Flaws in LinkedIn’s own security restrictions could have allowed cyber-criminals to upload malware-laden attachments in the social network’s messenger service.
According to security researchers at Checkpoint, when a valid file is uploaded and sent, LinkedIn’s security protections scan the attachment for malicious activity. But it was discovered that attackers could bypass the security restrictions and attach a malicious file to the LinkedIn messaging service.
“To do this, an attacker could have uploaded a normal-looking file that passes LinkedIn’s security checks; however, the file is only masquerading as a legitimate file, in reality, it is a form of malware that contains malicious content, able to infect the recipient’s network,” said the researchers in a blog post.
The researchers found four exploits in the LinkedIn security systems. First, an attacker could create a malicious Power Shell script. The script is saved as a .pdf file and this is uploaded to LinkedIn’s CDN server. If downloaded it would remain undetected.
The second flaw allowed a hacker to create a Windows registry file which contains a malicious PowerShell script and disguise it as a .pdf file. When the victim opens the file received via LinkedIn, the crafted REG containing the malicious payload runs, giving attacker control over the user’s machine. From now on, the script will run each time the user logs in to his computer.
The third flaw sees a hacker creating a malicious XLSM file, embedded with Macro, disguised as an XLSX file. The Macro is a scrambled VB script shell code. The masqueraded file passes the anti-virus check and then it is uploaded successfully to LinkedIn’s CDN and sent to the victim. When the victim opens the malicious XLSM file, Excel runs the VB scripts and the victim gets infected.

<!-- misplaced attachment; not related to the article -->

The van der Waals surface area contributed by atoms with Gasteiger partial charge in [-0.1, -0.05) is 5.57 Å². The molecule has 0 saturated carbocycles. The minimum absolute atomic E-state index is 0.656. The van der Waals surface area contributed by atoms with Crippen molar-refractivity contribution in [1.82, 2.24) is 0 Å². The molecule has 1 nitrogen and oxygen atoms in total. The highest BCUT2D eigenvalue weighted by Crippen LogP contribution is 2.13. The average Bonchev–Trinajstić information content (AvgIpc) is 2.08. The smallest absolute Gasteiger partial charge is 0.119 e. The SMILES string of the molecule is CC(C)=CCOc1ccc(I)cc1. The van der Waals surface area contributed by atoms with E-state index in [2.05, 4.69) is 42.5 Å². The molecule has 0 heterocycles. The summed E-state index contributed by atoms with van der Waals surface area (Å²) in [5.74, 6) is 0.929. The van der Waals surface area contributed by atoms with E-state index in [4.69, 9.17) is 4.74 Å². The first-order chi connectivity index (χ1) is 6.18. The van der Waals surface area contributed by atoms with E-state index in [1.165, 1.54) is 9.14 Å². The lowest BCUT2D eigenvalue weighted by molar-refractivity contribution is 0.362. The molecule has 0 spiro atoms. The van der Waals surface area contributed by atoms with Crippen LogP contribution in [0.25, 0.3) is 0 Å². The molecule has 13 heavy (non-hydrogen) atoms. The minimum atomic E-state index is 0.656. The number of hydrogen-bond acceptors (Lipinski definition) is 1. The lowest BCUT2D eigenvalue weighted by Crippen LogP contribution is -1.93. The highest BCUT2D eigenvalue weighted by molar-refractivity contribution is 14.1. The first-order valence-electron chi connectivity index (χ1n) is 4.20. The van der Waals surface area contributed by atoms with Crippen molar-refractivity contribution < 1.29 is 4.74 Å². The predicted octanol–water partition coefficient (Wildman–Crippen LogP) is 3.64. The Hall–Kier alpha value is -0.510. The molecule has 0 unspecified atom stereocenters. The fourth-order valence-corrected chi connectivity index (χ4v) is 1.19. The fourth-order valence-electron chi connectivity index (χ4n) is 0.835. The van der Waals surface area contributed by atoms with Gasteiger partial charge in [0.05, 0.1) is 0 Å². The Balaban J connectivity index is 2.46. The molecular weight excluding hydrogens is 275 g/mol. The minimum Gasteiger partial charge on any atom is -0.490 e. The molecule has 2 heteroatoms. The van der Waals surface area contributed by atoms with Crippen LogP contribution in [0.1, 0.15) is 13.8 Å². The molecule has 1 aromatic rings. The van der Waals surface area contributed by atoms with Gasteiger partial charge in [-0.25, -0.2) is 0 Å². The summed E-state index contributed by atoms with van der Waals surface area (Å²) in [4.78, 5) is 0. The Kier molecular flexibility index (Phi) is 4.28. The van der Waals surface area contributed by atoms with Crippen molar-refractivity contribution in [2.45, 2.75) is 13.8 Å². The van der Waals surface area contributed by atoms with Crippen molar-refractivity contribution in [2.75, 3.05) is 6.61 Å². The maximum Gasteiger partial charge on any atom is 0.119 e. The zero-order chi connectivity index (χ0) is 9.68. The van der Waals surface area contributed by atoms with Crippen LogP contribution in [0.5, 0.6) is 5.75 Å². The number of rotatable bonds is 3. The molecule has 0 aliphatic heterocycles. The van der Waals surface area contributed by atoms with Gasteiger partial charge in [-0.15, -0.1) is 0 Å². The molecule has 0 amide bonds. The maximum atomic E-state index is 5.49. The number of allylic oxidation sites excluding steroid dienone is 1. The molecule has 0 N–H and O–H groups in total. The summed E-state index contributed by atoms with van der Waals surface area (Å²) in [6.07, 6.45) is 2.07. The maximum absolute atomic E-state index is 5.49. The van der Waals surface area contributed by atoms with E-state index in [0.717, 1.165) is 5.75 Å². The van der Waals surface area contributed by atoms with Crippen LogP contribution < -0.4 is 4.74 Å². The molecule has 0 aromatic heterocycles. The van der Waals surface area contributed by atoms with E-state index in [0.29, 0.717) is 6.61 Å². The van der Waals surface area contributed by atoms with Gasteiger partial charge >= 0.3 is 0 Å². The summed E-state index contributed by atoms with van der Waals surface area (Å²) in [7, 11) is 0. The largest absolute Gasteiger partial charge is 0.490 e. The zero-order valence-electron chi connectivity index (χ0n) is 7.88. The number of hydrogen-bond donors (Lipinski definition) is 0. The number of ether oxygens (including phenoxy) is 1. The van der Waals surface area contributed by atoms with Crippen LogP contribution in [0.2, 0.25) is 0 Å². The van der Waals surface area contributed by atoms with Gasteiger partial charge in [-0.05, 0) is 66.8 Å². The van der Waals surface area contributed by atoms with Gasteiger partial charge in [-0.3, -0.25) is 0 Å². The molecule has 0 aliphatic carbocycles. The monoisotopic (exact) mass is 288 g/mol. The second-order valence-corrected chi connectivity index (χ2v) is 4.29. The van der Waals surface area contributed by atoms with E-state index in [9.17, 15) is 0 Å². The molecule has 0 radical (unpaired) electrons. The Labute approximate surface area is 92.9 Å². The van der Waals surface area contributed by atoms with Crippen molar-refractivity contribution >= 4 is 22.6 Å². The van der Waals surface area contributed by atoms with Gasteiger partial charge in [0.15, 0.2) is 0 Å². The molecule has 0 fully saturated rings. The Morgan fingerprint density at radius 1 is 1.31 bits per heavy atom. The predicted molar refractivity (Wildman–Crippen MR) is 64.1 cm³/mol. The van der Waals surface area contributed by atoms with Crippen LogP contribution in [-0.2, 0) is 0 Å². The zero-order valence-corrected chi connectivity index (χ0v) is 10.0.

The last flaw is where a hacker creates a malicious DOCX file containing an external object. This object is linked to an HTA file on the attacker’s server. The DOCX file is then uploaded successfully to LinkedIn’s CDN, passing the virus check and sent to the victim. When the victim opens the malicious DOCX file, WINWORD automatically downloads the HTA file through the object link, and then runs it. Once the HTA file is executed, the victim is infected.
Check Point identified the four flaws and reported the discovery to LinkedIn on 14 June 2017. LinkedIn verified and acknowledged the security issues and deployed a fix effective 24 June 2017.
John Smith, principal solution architect at Veracode, told SC Media UK that at the heart of this vulnerability disclosure is the issue of trust.
“The vulnerability itself provides an attacker with the means to make malicious files available to the potential victim – but that hardly calls this vulnerability out as being particularly unique or special,” he said.
“But unless the victim actually opens the malicious file then the attack is not successful, and this is where the issue of trust arises. Users have been told for years not to open attachments or click on links that they receive from sources that they do not trust, but communication on LinkedIn carries with it an implied trust based on our network which would likely increase the success rate for the attacker.”
James Maude, senior security engineer at Avecto, told SC Media UK that organisations should focus on proactively reducing the attack surface of the endpoint by removing high risk admin accounts that could lead to widespread compromise of systems and networks, and controlling the applications that can be launched.
“Group policy can be used to disable macros as an additional defence against some document-based attacks, and as always, patching systems reduces the number of vulnerabilities that can be exploited. If the attacker is blocked from accessing admin rights and launching tools such as PowerShell, their impact is greatly reduced,” he said.
Tony Rowan, chief security consultant at SentinelOne, told SC Media UK that using tools that transcribe the original media content can be an effective method of insulating the endpoint and social media user from the effects of malicious content that may be embedded in social media.
“The issue here is that such manipulations increase latency and can render some content unreadable. Ultimately, effective endpoint monitoring, detection and response capabilities are still needed.”
This article originally appeared on SC Media UK